Trading for a player with an expiring contract is a double edge sword. On one hand, depending on the prospects they give up, this trade could really hurt in a few years. On the other hand, Benintendi is a significant upgrade over Ramiel Tapia, and is arguably better than Gurriel Jr. 
Along with other additions, trading for Benintendi may be what solidifies the Jays as a contender.
Speaking of other additions, it’s been evident that the Jays need some bullpen help. Thankfully, Morosi notes that the Royals have some bullpen arms that could be of use. Chief among them is Scott Barlow, but you can read about him in Kansas’ addition of Meet the Sellers.
Other bullpen options include Dylan Coleman, Taylor Clarke, and Josh Staumont, all of which would c …

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Author: Brennan Delaney / Blue Jays Nation

Former Blue Jay Russell Martin will be honoured on Canada Day

You won’t want to miss what’s happening at the Rogers Centre on Canada Day.
For the first time since 2019, the Toronto Blue Jays are scheduled to play in Canada on the country’s birthday, which hasn’t been possible over the last few seasons due to COVID-19 border restrictions. One of the ways the team plans to celebrate this occasion is by honouring one of their former players, Russell Martin.
After announcing his retirement last month, Martin is slated to throw out the first pitch prior to Friday’s contest versus the Tampa Bay Rays. This will undoubtedly take place in front of an energized, packed crowd at home.

#Bluejays announce that Canada Day plans will include honouring former catcher, Canadian Russell Martin, who will throw out the ceremonial first pitch on Friday.
— Rob Longley (@longleysunsport) June 29, 2022

The 39-year-old signed with the Blue Jays in 2014, agreeing to a five-year, $82-million contract. It was the largest free-agent signing in franchise history at the time. Now, it ranks third behind George Springer’s (six years, $125 million) and Kevin Gausman’s (five years, $110 million) deals.
Martin spent four seasons in Toronto from 2015-18, slashing .225/.336/.399 with 66 home runs and 211 RBIs. He was a part of the club’s playoff runs in 2015 and ’16, which resulted in consecutive ALCS appearances.
Overall, the four-time All-Star played 1,693 career games between four different franchises – including the Los Angeles Dodgers, New York Yankees, Pittsburgh Pirates and Blue Jays. The 2007 NL Silver Slugger and Gold Glove Award winner recorded 1,416 career hits, 191 home runs, 771 RBIs and a .248/.349/.397 slash line.
Defensively, M …

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Author: Thomas Hall / Blue Jays Nation

Trade Deadline Primer: Looking for teams that can give the Blue Jays pitching depth and make them more left-handed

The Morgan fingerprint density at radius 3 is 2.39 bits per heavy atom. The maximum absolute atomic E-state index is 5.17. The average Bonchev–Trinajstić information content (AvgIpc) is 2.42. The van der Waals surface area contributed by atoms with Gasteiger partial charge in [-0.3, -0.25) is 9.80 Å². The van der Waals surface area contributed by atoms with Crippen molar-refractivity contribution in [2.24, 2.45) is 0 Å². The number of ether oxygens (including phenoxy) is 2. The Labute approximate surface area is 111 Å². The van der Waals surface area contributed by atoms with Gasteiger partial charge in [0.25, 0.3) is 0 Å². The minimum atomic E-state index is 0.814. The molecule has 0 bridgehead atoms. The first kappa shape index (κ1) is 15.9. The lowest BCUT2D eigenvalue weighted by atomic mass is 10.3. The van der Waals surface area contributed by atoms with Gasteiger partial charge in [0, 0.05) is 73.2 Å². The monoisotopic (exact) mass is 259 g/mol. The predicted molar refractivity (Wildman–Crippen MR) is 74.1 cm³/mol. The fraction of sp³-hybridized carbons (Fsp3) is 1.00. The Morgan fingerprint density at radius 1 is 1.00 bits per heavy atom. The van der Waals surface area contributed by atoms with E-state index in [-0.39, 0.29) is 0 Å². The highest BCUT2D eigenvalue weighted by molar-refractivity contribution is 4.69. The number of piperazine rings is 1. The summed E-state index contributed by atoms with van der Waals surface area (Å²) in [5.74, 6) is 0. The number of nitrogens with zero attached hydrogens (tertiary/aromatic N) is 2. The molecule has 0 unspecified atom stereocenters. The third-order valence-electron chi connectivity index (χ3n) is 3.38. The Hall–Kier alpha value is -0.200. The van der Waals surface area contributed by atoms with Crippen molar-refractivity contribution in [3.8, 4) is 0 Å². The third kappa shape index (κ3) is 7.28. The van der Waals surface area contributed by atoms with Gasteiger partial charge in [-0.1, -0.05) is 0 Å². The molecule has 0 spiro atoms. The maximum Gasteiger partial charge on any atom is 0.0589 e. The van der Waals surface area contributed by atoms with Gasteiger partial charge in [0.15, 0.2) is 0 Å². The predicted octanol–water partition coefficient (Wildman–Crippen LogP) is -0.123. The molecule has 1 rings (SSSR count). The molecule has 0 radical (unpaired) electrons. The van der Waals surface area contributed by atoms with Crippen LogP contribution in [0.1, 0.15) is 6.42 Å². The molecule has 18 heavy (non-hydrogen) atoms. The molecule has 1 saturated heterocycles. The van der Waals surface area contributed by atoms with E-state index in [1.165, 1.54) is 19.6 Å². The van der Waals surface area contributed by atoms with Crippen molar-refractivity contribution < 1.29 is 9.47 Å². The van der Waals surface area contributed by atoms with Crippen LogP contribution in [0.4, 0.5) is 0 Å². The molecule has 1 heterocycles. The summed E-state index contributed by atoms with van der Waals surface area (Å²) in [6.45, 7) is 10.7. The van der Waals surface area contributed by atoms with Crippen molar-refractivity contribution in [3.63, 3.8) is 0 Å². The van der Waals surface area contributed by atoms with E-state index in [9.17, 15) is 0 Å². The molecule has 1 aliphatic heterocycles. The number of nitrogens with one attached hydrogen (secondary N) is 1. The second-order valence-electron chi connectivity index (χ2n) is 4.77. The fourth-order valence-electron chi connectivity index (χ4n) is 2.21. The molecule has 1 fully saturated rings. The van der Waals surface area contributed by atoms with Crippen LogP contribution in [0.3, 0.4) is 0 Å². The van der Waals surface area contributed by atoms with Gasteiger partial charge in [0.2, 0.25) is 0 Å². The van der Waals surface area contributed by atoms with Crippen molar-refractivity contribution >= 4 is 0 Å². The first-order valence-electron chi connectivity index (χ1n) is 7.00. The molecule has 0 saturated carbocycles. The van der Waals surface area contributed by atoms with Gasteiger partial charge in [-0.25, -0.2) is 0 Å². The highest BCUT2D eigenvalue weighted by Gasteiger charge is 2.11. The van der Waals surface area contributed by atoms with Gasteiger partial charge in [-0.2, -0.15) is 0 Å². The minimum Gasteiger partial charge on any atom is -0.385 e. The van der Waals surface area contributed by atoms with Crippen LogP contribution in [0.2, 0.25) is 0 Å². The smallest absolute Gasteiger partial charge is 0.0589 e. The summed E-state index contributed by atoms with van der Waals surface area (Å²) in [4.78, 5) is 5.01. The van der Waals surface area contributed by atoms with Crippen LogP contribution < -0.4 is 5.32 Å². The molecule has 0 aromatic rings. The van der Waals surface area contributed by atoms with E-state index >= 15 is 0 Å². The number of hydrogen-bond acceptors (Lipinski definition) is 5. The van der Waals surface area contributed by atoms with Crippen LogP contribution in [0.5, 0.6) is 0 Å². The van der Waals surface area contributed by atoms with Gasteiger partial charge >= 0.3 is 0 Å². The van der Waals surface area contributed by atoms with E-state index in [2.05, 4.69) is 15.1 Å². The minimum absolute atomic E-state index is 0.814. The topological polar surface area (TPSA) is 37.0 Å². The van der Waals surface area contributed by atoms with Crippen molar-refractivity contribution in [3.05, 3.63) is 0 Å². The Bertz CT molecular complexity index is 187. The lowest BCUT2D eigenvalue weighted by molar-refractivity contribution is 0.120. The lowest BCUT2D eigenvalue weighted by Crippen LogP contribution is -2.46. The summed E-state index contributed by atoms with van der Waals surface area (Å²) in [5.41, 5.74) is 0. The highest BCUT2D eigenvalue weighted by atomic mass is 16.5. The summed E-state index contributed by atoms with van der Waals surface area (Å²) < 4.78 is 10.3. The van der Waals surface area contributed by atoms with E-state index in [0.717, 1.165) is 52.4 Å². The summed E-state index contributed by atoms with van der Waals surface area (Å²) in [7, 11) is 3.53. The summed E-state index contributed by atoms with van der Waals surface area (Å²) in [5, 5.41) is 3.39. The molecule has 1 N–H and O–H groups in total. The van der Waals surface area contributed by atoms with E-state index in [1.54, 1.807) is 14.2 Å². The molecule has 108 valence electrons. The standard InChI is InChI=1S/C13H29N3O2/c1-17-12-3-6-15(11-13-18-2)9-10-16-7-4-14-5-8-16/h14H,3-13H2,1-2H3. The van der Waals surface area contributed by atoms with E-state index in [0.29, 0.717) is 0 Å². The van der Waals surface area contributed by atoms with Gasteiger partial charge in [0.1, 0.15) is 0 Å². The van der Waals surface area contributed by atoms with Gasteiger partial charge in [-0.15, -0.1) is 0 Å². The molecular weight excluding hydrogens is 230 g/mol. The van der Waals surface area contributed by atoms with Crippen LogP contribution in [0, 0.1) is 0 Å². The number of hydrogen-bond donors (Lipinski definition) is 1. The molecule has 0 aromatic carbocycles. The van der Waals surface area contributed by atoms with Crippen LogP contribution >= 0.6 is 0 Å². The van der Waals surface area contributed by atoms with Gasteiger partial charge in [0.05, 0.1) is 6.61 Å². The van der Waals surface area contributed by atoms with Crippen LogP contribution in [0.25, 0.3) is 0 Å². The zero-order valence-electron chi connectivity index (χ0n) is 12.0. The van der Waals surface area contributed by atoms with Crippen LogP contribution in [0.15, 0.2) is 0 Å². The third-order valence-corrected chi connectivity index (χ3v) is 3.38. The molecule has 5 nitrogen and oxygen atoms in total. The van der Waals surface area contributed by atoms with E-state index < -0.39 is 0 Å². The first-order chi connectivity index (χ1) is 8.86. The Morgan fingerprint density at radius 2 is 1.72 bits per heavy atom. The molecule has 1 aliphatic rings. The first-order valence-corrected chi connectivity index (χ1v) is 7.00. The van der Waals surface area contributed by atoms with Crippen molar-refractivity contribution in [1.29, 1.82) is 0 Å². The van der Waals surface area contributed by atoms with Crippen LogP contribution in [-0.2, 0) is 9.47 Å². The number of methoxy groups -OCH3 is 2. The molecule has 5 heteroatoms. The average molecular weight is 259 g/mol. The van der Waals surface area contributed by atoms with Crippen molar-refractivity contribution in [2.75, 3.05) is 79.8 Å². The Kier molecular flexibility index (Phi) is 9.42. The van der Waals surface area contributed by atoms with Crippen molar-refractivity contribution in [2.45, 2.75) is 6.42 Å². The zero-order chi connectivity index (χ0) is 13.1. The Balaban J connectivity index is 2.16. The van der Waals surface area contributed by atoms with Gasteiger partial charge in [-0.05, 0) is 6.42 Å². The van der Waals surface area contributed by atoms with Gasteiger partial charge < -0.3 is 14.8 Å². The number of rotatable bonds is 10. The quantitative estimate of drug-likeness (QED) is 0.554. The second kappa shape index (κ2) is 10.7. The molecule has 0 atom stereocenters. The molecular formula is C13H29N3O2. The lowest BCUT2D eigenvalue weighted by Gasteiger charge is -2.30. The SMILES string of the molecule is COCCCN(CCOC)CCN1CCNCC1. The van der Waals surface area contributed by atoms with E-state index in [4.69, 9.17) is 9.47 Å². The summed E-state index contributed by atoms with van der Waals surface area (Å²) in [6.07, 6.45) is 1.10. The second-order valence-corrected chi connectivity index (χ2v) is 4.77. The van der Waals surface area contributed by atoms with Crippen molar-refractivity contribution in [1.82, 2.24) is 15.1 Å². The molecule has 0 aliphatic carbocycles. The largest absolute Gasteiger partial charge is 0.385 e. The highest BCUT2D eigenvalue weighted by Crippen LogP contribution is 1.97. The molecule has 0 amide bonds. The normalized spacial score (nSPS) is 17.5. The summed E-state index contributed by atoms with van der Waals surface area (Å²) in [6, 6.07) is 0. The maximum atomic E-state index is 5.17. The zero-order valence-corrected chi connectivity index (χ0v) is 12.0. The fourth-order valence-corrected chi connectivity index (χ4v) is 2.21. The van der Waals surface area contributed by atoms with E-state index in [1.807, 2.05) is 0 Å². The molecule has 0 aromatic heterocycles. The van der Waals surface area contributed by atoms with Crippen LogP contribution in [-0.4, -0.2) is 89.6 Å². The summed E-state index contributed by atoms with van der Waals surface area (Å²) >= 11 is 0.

Last year around this time the Blue Jays’ trade deadline needs were shaping up to a left-handed bat, relief pitching help, and arguably another starting pitcher.

Funny enough, those are the same things the team could stand to add as this year’s trade deadline approaches. But what teams could represent an opportunity for Blue Jays to address two, or maybe all three, needs in one fell swoop? Well, that is what we are going to investigate here. Hopefully, these names could coalesce in a package that provides the kind of impact more in line with the Adam Cimber-Corey Dickerson trade than the Rowdy Tellez deal.
For example, former Blue Jays assistant general manager, and current general manager of the Pittsburgh Pirates, Ben Cherington probably still has a good handle on the Blue Jays prospect pipeline. But the Pirates also have players that could fill all three of the Blue Jays’ needs, making them a good match for each other at the deadline. To start, David Bednar is a monster out the bullpen, using a blistering fastball to put up elite strikeout rates. When hitters do make contact against him they tend to do damage, but he profiles as the kind of force the Blue Jays could stand to add to lock up games la …

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Author: Noah Vande / Blue Jays Nation

Two-run ninth inning gives Toronto Blue Jays 6-5 comeback win

Well, that was eventful, now wasn’t it?

In terms of important series’ in the season, this one for the Toronto Blue Jays against the Boston Red Sox is about as important as they come.
And on Tuesday night, it took a full nine innings and every dang hit for the Toronto Blue Jays to come from behind after blowing a 4-1 lead to win. The comeback was in thanks to Jordan Romano shutting the door in the top of the ninth, Alejandro Kirk doing the thing, and Vladimir Guerrero Jr. walking it off.

H I M #WALKOFF pic.twitter.com/ST4MZzPble
— Toronto Blue Jays (@BlueJays) June 29, 2022

While the win was ever-so-sweet, it also highlighted the ongoing issues the Jays have had with their bullpen this season. Trent Thornton and Tim Mayza, who combined for 1.1 IP, allowed three earned runs after the Jays took a 4-1 lead.
The Jays got a good start out of Ross Stripling who went 5.0 innings allowing two earn runs while fanning three batters but uh… things didn’t go too great from there. Toronto put Adam Cimber into the game who went one inning allowing just one hit, which was a good sign.
Charlie Montoyo went with Trent Thornton to open the eighth and uh, it didn’t go great. He walked Franchy Cordero, then forced Christian Arroyo into a ground out taking the former off the field. The lineup flipped back to the top and Red Sox lead-off man Rob Refsnyder juiced a 425-footer over the wall.
After 0.2 IP, Tim Mayza came into the game allowing a single to Rafael Devers, before striking out J.D. Martinez. But in the top of the eighth, he allowed an RBI single against Christian Vazquez extending Boston’s lead to 5-4. Matt Gage came in and closed out the inning setting up a tense ninth.